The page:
The coronavirus containment measures coincided with the national movement for the New Year celebration. This massive movement of people, if not controlled, would be a serious threat to containing the virus. People were advised against long-distance travel and the New Year holiday has been extended into February. These measures are to make sure movement within the country is restricted as much as possible. Workers will stay in their home cities as their returns are suspended.

The containment measures in Wuhan and other cities are likely to continue until further studies of the virus suggest other effective solutions. At the current moment, international travellers from China have all been checked at airports and some flights have been cancelled.

Cities nowadays rely on complex systems to operate. The concentration of labour and resources may enable efficiency but leaves them vulnerable to attacks. The outbreak put enormous pressure on Wuhan’s healthcare system as people can only seek treatment in the city. A few high-ranked hospitals in Wuhan possess the best resources, but they cannot cope with the healthcare demand from large groups at the same time. Two new hospitals are being built in Wuhan to deal with the coronavirus outbreak. They are expected to be completed on February 3rd and 5th respectively and provide 2,300 beds in total.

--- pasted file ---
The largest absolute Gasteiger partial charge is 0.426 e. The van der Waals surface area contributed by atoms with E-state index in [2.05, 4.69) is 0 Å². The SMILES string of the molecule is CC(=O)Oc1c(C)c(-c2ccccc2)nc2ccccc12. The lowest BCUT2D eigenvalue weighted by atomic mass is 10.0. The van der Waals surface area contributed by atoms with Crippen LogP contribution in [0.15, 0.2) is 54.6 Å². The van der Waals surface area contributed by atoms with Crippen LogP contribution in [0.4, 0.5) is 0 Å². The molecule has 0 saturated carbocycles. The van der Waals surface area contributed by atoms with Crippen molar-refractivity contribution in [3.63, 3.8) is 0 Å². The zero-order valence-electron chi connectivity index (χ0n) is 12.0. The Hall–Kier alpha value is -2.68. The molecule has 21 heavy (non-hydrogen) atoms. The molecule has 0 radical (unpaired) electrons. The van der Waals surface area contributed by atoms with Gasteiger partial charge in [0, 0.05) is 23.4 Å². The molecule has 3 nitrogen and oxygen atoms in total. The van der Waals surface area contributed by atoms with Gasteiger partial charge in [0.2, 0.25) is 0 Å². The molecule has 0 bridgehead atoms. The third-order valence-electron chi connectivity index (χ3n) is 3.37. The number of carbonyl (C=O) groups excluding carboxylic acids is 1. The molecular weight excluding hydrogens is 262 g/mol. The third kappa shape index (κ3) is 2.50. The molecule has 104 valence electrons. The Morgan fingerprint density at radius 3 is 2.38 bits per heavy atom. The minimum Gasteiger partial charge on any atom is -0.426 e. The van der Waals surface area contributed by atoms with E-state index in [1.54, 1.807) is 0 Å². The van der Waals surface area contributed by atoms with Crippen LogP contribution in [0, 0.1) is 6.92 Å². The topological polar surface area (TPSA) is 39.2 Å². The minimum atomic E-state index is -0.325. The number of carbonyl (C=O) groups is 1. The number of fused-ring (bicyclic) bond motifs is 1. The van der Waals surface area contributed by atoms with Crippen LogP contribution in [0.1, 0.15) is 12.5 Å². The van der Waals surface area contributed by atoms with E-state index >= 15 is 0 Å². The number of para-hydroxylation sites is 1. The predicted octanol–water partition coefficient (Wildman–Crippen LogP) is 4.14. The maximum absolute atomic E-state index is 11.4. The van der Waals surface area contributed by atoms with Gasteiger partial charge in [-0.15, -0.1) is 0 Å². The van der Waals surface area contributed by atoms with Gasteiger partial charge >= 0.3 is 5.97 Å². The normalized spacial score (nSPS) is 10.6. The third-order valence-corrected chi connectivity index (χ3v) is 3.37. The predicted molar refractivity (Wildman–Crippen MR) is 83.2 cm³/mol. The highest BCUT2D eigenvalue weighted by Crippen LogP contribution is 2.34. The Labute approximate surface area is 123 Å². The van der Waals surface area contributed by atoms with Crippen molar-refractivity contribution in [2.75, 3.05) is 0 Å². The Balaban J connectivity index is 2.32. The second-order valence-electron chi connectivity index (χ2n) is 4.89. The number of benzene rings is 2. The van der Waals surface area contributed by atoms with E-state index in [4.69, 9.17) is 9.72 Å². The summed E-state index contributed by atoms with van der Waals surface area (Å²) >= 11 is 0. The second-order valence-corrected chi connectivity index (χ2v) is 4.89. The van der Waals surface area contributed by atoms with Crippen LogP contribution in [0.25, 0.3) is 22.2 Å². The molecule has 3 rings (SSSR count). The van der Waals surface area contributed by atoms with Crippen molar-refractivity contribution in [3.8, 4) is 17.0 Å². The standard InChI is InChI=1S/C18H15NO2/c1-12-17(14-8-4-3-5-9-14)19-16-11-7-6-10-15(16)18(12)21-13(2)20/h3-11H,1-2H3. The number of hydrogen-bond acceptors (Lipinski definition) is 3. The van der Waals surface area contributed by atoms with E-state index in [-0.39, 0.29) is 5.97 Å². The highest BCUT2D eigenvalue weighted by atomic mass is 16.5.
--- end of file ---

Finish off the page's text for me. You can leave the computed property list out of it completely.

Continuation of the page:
In the foreseeable future digital technologies and smart city measures may also play a role in dealing with pressure on health infrastructure by, for instance, reporting cases and coordinating the allocation of resources. Wuhan has a reputation for the active integration of smart technologies in urban management.

Although effective, sealing off an entire city or region should always be a last resort. It will surely have a negative social impact and damage the economy.The Conversation

Fei Chen is a senior lecturer of architecture, University of Liverpool

This article is republished from The Conversation under a Creative Commons license. Read the original article.

The post Coronavirus: Why China’s Strategy to Contain the Virus Might Work appeared first on Inter Press Service.